Last week, an excellent article in the Milwaukee Journal Sentinel covered some great news – lake whitefish are migrating inland to spawn and, in many cases, fish were running up into tributaries where they hadn’t been seen for 100 years.
One of the scientists featured in that article is Solomon David, a post doctoral researcher working jointly with Chicago’s Shedd Aquarium and the Center for Limnology’s Pete McIntyre on Great Lakes migratory fish. We asked Solomon a few questions about the migration and what the expanding ranges mean about the state of Wisconsin rivers.
Most people think of fish migrations as springtime phenomena – why winter? Is there an ecological advantage to end-of-year migrations?
Solomon David (SD): Many people think of spring migrations for fish like Northern pike and suckers, which are other focal migratory groups in our research in the McIntyre Lab. But Chinook salmon spawn in the fall, and lake whitefish spawn a bit later in the fall and early winter. There are advantages to spawning when it’s cold…for example, there are less hungry fishes around looking to eat the eggs. Many warm- (and even cool-) water fish slow their metabolism quite a bit in winter, and in many cases are not feeding or only feeding minimally, therefore there are less predators around to eat the eggs. Furthermore, when whitefish eggs hatch in early spring, other fishes are often more involved with spawning, so their young of the year (YOY) can outmigrate downstream and to lake habitats. In short, spawning in the winter can be somewhat safer than spawning in spring or summer, but there are of course ecological trade-offs to any given strategy.
Why do you think we’re seeing an increase in whitefish migrations? It’s a good sign, right?
SD: That is one of the key questions of our study. This sort of life history change is a big deal in fishes. Lake whitefish used to have numerous river-spawning migrations throughout the Great Lakes until around 100 years ago, then they dropped off. Spawning habitat loss is believed to be the main culprit, particularly pollution due to sawmills. Since then, there have been some positive improvements for the species such as sea lamprey control and the Clean Water Act. We believe that habitat improvement (since the major sawmill pollution) has greatly contributed to the reemergence of the whitefish river-spawning migrations. There are probably several other factors at work, such as population size and food availability, and we are looking into those too. Right now we are focusing on distinguishing different characteristics of river and lake spawners.
Overall we think this is a good sign; if it’s mainly related to habitat improvement, then that’s a positive result. Often times fishes and other organisms can serve as better indicators of habitat quality than human-made tests, so if the fishes are back, then that’s a good indication that something has changed (and we are hoping that it’s a change for the better).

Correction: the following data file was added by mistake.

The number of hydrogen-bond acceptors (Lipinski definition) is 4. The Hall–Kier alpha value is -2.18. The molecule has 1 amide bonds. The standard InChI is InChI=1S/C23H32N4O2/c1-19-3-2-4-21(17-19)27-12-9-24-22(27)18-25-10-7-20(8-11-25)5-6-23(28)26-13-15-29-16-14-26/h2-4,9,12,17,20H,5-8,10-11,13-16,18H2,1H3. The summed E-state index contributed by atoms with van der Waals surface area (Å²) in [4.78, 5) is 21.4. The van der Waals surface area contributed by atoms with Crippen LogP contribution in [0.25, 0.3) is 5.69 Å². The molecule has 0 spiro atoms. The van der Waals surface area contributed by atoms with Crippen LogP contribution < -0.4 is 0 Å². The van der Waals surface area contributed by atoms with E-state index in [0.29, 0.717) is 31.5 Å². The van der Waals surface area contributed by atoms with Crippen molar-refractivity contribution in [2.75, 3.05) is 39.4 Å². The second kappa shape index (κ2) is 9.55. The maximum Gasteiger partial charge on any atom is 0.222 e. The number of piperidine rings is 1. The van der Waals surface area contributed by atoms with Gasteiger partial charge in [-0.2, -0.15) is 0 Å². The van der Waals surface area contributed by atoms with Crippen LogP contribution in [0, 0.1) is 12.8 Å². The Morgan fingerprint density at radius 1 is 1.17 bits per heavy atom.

What pressures did or are whitefish populations facing? What’s being done to address them?
SD: Lake whitefish have faced numerous pressures both in the past and presently. Spawning habitat loss due to sawmill and other pollution likely ended their river-spawning runs over a century ago. Invasive sea lamprey decimated populations, however eventual sea lamprey control helped the lake whitefish rebound. The loss (or near-loss in some areas) of diporeia, a major invertebrate food of the whitefish, due to invasive species impacts has also affected lake whitefish condition and diet composition. In terms of addressing these issues and other pressures, we have seen improved habitat thanks to restoration efforts in former lake whitefish river-spawning habitats. Multiple invasive species controls and regulations have also had positive impacts on lake whitefish populations and will hopefully continue to do so.
For our research, understanding why these migrations have come back, and more specifically, what the differences are between river and lake spawners will shed more light on how we can better conserve and sustain both the fishery as a whole and these migratory populations.
Are there places anyone interested could go to catch a glimpse of whitefish migration, or is it not as stellar viewing as other fish species?
SD: It’s tough to catch these migrations without a boat…and it’s really COLD when they are running! We were just out a couple weeks ago, and they were migrating up toward the dam on the Menominee River (they obviously couldn’t get any further than the dam). It was windy and snowing and our nets even froze on occasion, but the whitefish were indeed running. Without a boat there is not much to see, although later in the winter anglers have been successfully catching them while ice fishing (migrations are generally over by this time, however). On smaller rivers, with a boat, or potentially from a downstream dam one may be able to catch a glimpse, but they are more elusive and fewer in numbers than their salmonid cousins.
To see a Journal Sentinel slideshow on white fish migrations, go here. To read about what other research Solomon is up to, visit his website. And, of course, check out the Shedd Aquarium’s Great Lakes Program!